The Gang of Five

It all began with a small group of traders who appeared from nowhere on the steps of my hotel. One was from Borneo, two from Sumba, one from Timor and one from Java. I called them “The Gang of Five.” Justin dubbed them “The Five Pack.”

We started with this small, but intense, group of traders who we connected well with and found interesting and valuable. Our first five or six meetings were great. I got to know the group a bit, began to understand their individual trading styles and the quality of their pieces, and we could goof around. I found out who spoke English better then they let on by teasing them and making jokes. I was surprised how many got the humor. When I told them they need to wake up from their dreams and give me real prices, they loved it.

the-gang-of-five-java1Often, whoever just made a good profit on a sale, would go out and buy sodas, water and energy drinks for everyone. It was sweet and funny, but I couldn’t help but wonder what I paid “too much” for.

First we met in the hotel lobby, next, we met in the hotel parking lot, and the third time we met down an alley behind an abandoned motel. The gang had already set up for us (or set us up), so their head guy, Vandy, had to lead us in by car. We weren’t sure if we were on a treasure hunt or about to be mugged. We didn’t run and in the end we bought some stunning old tribal pieces that I still treasure.

david-necklaceWe continued to meet at the hotel or in the alley every few days for the next couple weeks, choosing the prime, affordable pieces until my trip was over. Two months later, we picked up where we left off. This strange mix of traders continued to bring me great pieces. They seemed to have had a bit of a falling out, but they tolerated each other for a good trade.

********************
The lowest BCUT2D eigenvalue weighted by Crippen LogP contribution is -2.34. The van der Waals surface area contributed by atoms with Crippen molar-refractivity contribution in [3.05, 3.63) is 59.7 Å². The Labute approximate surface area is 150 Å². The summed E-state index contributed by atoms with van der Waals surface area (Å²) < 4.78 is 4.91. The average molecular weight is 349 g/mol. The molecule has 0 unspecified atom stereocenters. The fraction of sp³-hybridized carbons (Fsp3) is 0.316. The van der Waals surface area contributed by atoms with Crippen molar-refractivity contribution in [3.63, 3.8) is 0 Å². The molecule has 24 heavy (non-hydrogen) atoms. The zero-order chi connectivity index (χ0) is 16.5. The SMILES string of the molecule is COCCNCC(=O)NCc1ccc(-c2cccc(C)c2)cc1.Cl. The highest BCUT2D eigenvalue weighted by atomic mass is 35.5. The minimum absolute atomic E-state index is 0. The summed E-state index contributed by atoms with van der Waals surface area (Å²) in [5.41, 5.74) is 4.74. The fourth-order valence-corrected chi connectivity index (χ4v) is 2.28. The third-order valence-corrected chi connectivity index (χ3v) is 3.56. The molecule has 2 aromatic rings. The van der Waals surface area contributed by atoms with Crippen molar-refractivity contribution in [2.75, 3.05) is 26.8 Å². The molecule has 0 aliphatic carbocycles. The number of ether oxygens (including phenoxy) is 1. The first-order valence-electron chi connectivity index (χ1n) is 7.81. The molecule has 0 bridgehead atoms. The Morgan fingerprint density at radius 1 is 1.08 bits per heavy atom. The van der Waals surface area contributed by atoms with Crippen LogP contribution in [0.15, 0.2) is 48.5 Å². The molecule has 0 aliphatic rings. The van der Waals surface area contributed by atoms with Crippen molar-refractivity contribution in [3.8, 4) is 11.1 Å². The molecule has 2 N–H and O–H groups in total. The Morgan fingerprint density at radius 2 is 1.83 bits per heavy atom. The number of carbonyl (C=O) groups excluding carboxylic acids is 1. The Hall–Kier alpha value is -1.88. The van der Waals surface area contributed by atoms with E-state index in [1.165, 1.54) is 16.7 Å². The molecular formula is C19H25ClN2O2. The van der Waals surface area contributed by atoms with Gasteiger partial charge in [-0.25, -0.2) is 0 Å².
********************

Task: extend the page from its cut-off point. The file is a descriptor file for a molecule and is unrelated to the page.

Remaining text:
Somehow, the word that I was in town and buying leaked out, and on my last evening at the hotel, the entire parking lot of the hotel was full of sellers, peddling mostly bad copies. Mind you, there was only room for 12 cars, but a lot of people arrived in each car.
The experience and quality devolved from discovery to disaster. Over 30 hungry sellers vied for my attention and money, and in the end, I bought little and enjoyed it even less.

I must admit that I’d been warned about things like this getting out of hand. I had even seen it happen in Sumba, but I thought I had this under control. Perhaps I’ll listen more closely to my friend’s advice in the future. In the meantime, I will meet the gang again next trip, but I will work on the choice of venue.


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Having journeyed to the Far East and Asia over 20 times in the past 20 years, I’ve been intrigued and inspired by the ingenuity, craftsmanship, balance and human spirit that have gone into the making of those works I have seen and collected.

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